So, You’re A Leader Are You?

How self-aware of being a good leader are you? Are you sure of yourself? Do you lead with confidence? How about courage? Are you a courageous leader able to make those hard decisions when they need to be made? Do you believe in yourself as a leader? Do others believe in you as their leader?

These are all questions that go through a leader’s mind every day. And frankly if they didn’t then you might not be that great a leader.

How do the people you are supposed to be leading react to you? Do they do what you ask and much more? Or do they barely do what you ask them to do?

I have been studying and reading a great deal about leadership recently, primarily because I believe great companies have great leaders. They have leaders who are so strong, so sure of themselves, and so charismatic that their teams will literally be blinded by their charisma to the point of following them through hell without question.

I recently streamed two limited series about such leaders. The first was “The Dropout” which was about Elizabeth Holmes, the Theranos wunderkind who dropped out of Stanford at nineteen to start her company Theranos, which featured a revolutionary blood analysis product. Her vision far exceeded the reality of chemistry, and the product did not work. But the very power of her leadership kept the company going for a long time, past the time when they knew it did not work. But she so believed in her own reality that she fooled everyone from Walgreen executives to former cabinet members Schultz and Kissinger. Now she is around the corner from going to prison.

Then there is the story of Adam Neuman the also charismatic co-founder and CEO of WeWork, an office space leasing company that grew until it became an untenable house of cards and collapsed and was the subject of the limited series “We Crashed.” Newman was nothing if not passionate and emotional about his vision for this company. He carried it so far that his plan was to become president not of the country…but the world. And once again he was such a great leader that his people would do anything for him. Until they didn’t, until finally they opened their eyes and saw behind the shiny object of his flawed vision and then they were angry.

The point is that what sometimes seems like great leadership is not. It is simply a matter of intoxicating your followers to the point of unconditional passionate loyalty.

There was a guy in the 1930’s and 40’s who did the same things. Think hard you might have heard of him…little guy? Funny little Charlie Chaplin mustache?

The point is that great leadership is not only passion, charisma, and vision. Great leadership also has to include solid values and morals and the honest desire to do good. Without that people are leading cults,  not great organizations.

I read a book recently, the title was “Visual Leadership.” It was written by Todd Cherches. And in the book Mr. Cherches lists some of the questions that a leader should be asking of him or herself. Here from that book:

  1. How do you personally define leadership? Leadership is not a title. Rather it is about stepping up to leadership when leadership is needed. It comes in many forms. What’s yours?
  2. Who are some leaders that you admire and why? By looking and the qualities and characteristics of leaders that you hold in high regard, you can shape your own.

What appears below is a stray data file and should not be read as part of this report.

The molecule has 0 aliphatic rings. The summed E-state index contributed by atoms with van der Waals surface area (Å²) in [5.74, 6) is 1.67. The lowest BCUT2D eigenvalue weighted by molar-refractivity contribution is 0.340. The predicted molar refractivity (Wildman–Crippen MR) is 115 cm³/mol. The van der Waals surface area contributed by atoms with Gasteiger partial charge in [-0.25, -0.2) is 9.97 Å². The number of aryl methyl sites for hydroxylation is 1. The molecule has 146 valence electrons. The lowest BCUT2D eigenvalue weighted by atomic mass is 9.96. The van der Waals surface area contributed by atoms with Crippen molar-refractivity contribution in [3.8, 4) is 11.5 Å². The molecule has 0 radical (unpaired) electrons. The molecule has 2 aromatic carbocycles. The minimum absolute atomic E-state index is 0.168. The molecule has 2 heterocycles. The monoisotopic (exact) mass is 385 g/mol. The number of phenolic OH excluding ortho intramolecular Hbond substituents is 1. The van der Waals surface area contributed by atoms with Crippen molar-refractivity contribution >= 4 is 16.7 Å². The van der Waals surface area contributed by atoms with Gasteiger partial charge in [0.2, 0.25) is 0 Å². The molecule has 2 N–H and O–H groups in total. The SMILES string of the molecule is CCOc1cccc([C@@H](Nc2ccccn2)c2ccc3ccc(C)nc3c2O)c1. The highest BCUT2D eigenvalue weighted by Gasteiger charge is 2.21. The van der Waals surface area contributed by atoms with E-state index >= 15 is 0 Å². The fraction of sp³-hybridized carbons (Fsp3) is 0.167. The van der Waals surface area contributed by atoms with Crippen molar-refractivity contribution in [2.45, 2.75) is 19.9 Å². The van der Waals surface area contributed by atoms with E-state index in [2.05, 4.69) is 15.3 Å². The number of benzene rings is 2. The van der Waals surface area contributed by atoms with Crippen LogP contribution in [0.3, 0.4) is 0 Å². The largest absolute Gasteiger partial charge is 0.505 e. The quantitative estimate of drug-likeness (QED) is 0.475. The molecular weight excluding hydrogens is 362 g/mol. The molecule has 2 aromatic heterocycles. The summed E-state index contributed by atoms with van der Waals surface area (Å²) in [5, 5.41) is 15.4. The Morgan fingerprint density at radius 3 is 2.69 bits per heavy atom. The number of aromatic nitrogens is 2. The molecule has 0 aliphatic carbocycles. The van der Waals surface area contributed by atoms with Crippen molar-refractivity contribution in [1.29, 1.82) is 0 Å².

3. Who have been some of the influential people in your own life from whom you have learned something about leadership? The answer will help you get specific about your own values, leadership style, and ethics.
  4. What have been some defining leadership moments in your life? These are moments that you would consider game changers that moved or inspired you in a profound way. They have shaped the person and leader you have become and serve as a guidepost.
  5. What are you truly passionate about? These are things that excite you out of bed every morning or keep you contemplating at night. They energize you and give you purpose. Figuring out what lights a fire inside you will help you do the same in those you lead.
  6. Why should anyone be led by you? This is a scary one and more than a little challenging to face. You can get to the heart of the answer by considering what would happen if you left your current position. Would people eagerly leave to follow you, or would they be glad that you were going?
  7. What are some of the key leadership  lessons you want to pass along to others? Part of your responsibility as a leader is to foster leadership skills and traits in others. Pondering what people say about you at your retirement party will hone in on these lessons.
  8. Who are the people in your life right now who make you a better person and a better leader? Think about the people in your  life that you can count on to be open and honest and candid and truthful with you, with no other agenda than wanting to help you be the best leader you can be. You will need to rely on them throughout your leadership journey.
  9. What are you reading, listening to, and watching? The information you expose yourself to can have incredible impacts on how you lead yourself and others. Never stop seeking new sources.
  10. Are you a good follower? Effective leaders have to sometimes follow someone else’s lead. Who do you follow and are you good at it?

Interesting questions, right? I think rather than treat these as questions we should turn them around and consider them guidelines helping us to become great leaders.

It’s only common sense.